IT STARTS with questions: Why me? Why not me? How can I? What can I do?
Artists, more than people of other callings, are most familiar with rejection. Whether our art is that of the word, the stroke, the note, or the stage, there are as many talented ones as there are stars.
That being said, some stars shine relatively brighter than others in some parts of the sky. That is something we always contend with. It’s a taste we need to acquire, just as a son must learn to appreciate his father’s beer.
Often, we please those who reject us, not because they happen to be sadists and thus take pleasure in seeing us cringe in defeat. Rather, our art is simply pleasing and smile-inducing. Being rejected does not mean we’re incapable artists. It simply means that in that corner of the sky, some stars shine brighter than we.
In rejection, we learn more about ourselves, where we belong, and those who truly affirm us. Bitterness can be tinged with sweetness, after all. But it’s a stage in the development of the artist’s purpose: from the discovery of one’s passion to trudging through The Questioning by caring (but rather traditional) parents.
From beginner’s luck at a well-received blog or upload to rejection of the first application at a college org, artists climb many mountains. But many times, we will find ourselves on the other side of the slope, controlling the rope rather than hanging from it.
Artists, too, must learn how to let go and say no. We ourselves become the very harbingers of rejection. First and foremost, are we not our own critics?
It takes courage to look in the mirror when you know you’re really wasted. It’s like setting free a once wounded turtle which you found washed up outside your seaside hut—a turtle that you nursed back to health and in the end learned to love, but nonetheless (to shift metaphors) is a porpoise with a purpose elsewhere.
What more when working on a piece, a portrait, a picture show, or a play?
There’s a niche for all those slashed digressions, all that cut footage, all those dropped ideas, that instrumental in the middle. One can enjoy a tapsilog meal without too much achara.
It hurts, yes; it may put us off for a time, while our friends think we’re moping over the death of an uncle or the loss of a lover. It hurts to let go of something, but in the end we do so not out of passion, but for a purpose. Isn’t letting go a form of rejection? A choice over two potentials: to hold on or to move on?
Each human mirrors the entirety of humanity, and so does each individual struggle, each individual act of letting go and rejecting. Sometimes, man gets too comfortable with a structure he does not realize is crumbling.
Quite conversely, man is also capable of identifying what is failing. Didn’t the Romans decide to shift from a monarchy to a republic, relatively unheard of in those times? Did we not at one point decide to stop hating Justin Bieber upon realizing we were such immature bigots, and decide to give his music a chance? And later dislike the music but not the person?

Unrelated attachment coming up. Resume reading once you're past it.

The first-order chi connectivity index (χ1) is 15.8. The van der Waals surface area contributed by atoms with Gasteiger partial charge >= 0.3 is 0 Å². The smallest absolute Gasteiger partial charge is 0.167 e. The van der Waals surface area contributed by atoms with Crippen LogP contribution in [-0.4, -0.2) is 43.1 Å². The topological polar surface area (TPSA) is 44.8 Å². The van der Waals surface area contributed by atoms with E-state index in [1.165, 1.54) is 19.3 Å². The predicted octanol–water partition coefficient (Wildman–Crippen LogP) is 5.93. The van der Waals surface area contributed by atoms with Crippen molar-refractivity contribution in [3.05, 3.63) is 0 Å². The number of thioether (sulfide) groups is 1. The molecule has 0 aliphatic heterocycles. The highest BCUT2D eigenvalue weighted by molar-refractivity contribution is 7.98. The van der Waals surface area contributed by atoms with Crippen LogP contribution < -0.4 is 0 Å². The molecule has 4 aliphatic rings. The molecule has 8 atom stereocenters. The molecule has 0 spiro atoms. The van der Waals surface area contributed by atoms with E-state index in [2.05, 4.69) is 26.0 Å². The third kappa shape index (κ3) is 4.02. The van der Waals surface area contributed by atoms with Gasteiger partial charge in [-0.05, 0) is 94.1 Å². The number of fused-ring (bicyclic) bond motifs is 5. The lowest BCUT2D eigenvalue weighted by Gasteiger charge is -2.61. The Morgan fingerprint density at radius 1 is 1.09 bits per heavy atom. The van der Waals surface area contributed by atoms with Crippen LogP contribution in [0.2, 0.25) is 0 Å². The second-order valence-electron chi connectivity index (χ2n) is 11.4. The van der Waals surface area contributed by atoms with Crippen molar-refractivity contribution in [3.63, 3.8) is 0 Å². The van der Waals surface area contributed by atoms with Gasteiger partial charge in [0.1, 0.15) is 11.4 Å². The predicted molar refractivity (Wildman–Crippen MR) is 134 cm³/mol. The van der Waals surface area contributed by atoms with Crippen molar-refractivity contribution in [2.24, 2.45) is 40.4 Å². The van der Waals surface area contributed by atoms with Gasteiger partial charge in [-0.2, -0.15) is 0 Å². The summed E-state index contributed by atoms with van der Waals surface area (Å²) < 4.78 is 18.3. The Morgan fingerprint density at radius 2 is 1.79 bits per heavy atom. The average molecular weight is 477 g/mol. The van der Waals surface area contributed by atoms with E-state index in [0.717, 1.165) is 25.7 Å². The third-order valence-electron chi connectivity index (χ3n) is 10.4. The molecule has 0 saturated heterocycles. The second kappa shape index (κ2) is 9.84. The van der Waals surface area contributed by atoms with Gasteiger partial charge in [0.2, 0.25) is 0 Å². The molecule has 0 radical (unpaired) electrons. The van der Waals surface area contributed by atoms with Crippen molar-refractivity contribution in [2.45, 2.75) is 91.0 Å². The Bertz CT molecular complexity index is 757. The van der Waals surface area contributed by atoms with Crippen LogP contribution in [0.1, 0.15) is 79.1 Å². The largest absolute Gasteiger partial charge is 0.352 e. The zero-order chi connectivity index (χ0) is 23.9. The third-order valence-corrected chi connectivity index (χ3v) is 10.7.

Rejection for rejection’s sake is destructive, but rejection used properly can be constructive, too.
At this point in life, many of us have learned to drop many things, habits and people. When youthful idealism and mature realism mix, we can decide what stays and what goes. After high school, I learned to let go of people who were pulling me away from who I was, to drop orgs and cliques that were stunting my existential growth. I sought a recycle bin, not a baggage counter.
And so does the course of human history. After many repeated mistakes, there comes a point through the centuries where man collectively looks back and identifies the sharp rocks on the slopes of development. A renaissance follows the dark ages, and reformation succeeds that renaissance.
Perhaps this Pearl of the Orient can follow suit. It’s late, but hopefully never too late. Habits take time to drop, but they also take time to develop, so if we act fast…
What will happen if we put artists in leadership positions? What if policymakers and think-tankers adapt the affect of artists?
What if democracy can be scrapped for something more apt for a nation still reeling from colonialism, torn between the failing ideals of a bygone century and the uncertainties of the future? Can we scrounge up the courage to reject longstanding notions of stability when these contradict our goals?
Can we think outside the box, and more importantly, take a step outside?
Maybe Congress needs some artists, too. Maybe the priesthood can use an indie rocker clergyman. Maybe literature professors can work hand in hand with their political science counterparts. (Not to say there aren’t artists amongst the PolSci faculty, but you get my point.)
Maybe the President of the Philippines can be a video editor who toils long for something short, cutting entire hours of footage for the final, essential minutes?
Lasting progress in our country is trapped in a quagmire of overgrown vines, of outdated and sickened systems and institutions we have submitted to for lack of something better and brighter to hold on to while guiding the way. Who will the brave pioneers be? Who has the strength to lift the bolo and sever the vines?
I end with more questions than answers: How can we? What can we? When will we? A choice is ongoing; it starts but does not end once made.
And before a choice can be made, one must consider the art of rejection.
Peavey Vergara, 18, is a communication freshman at Ateneo de Manila University.